The authority on grit

You are probably wondering if this will be an article on Angela Duckworth's ground breaking research that correlated Grit as the single biggest factor in a child's eventual success academically, professionally, in life and family. While I'm a big fan of...

The authority on grit
Looking for grit

You are probably wondering if this will be an article on Angela Duckworth's ground breaking research that correlated Grit as the single biggest factor in a child's eventual success academically, professionally, in life and family. While I'm a big fan of Duckworth, she neglected to provide a prescription for endowing your children with grit. I am providing that prescription, so this article is about me.

The writing program is a small part of our grit activities. I've got something time consuming, mind numbing, and grueling in mind. The writing program is delayed, however, because my 7th grader's home room teacher, who teaches the class reading, has been giving the kids all day writing assignments starting with the topic after first bell and concluding with turning in the assignments at the last bell. Curse you, home room teacher, for beating me to it.

The secret formula for grit, or if you have multiple children like I do, grits, is to provide your children with fun, engaging, role playing projects at age 4, and slowly take the fun out of them and replace it with a sense of growth and accomplishment as the years go by. Throw in chores and band, and you've got grit. Also scouts or life guard camp, and painful sport like wrestling, cross country, or similar endeavor. Or all of the above. We chose all of the above. Please refer to the url for this website if you doubt me.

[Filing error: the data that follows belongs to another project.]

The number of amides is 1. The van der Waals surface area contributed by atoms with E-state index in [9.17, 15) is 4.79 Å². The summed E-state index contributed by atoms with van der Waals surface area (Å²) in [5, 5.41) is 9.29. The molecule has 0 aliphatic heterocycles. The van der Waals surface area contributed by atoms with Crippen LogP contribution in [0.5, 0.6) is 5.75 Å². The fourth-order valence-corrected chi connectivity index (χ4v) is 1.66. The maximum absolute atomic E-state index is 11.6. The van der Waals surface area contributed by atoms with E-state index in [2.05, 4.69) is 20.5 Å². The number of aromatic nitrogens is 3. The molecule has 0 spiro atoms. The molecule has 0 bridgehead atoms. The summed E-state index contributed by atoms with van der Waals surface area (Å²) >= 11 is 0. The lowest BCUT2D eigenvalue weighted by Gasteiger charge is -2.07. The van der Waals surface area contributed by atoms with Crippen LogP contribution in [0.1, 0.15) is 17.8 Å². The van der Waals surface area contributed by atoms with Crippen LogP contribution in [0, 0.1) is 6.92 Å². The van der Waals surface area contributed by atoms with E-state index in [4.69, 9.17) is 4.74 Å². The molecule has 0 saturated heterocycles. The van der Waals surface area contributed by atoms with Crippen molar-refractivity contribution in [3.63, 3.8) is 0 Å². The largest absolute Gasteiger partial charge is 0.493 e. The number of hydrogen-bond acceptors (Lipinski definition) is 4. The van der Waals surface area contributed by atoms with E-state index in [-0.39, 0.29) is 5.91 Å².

There is debate among authors whether band or chores are a bigger determinant of grit. I'll take them both.


To find the time in our busy weekend schedule to do test prep or weekend math, I made the kids follow me around the house with their assignments while I cleaned. I used to set up a desk and chair outside the bathroom while I cleaned it for one kid when he was 4 years old. He would do his phonics, and I would clean the toilet. I used to get the whole house vacuumed, bathrooms cleaned, kitchen cleaned, and everything picked up. It was a break for mom, my exercise, and a good way to build up tolerance against my kids whining about the insane work I assigned. Dude, you have to add 2 digit numbers, and I have to clean the toilet in a house full of boys. Quit complaining.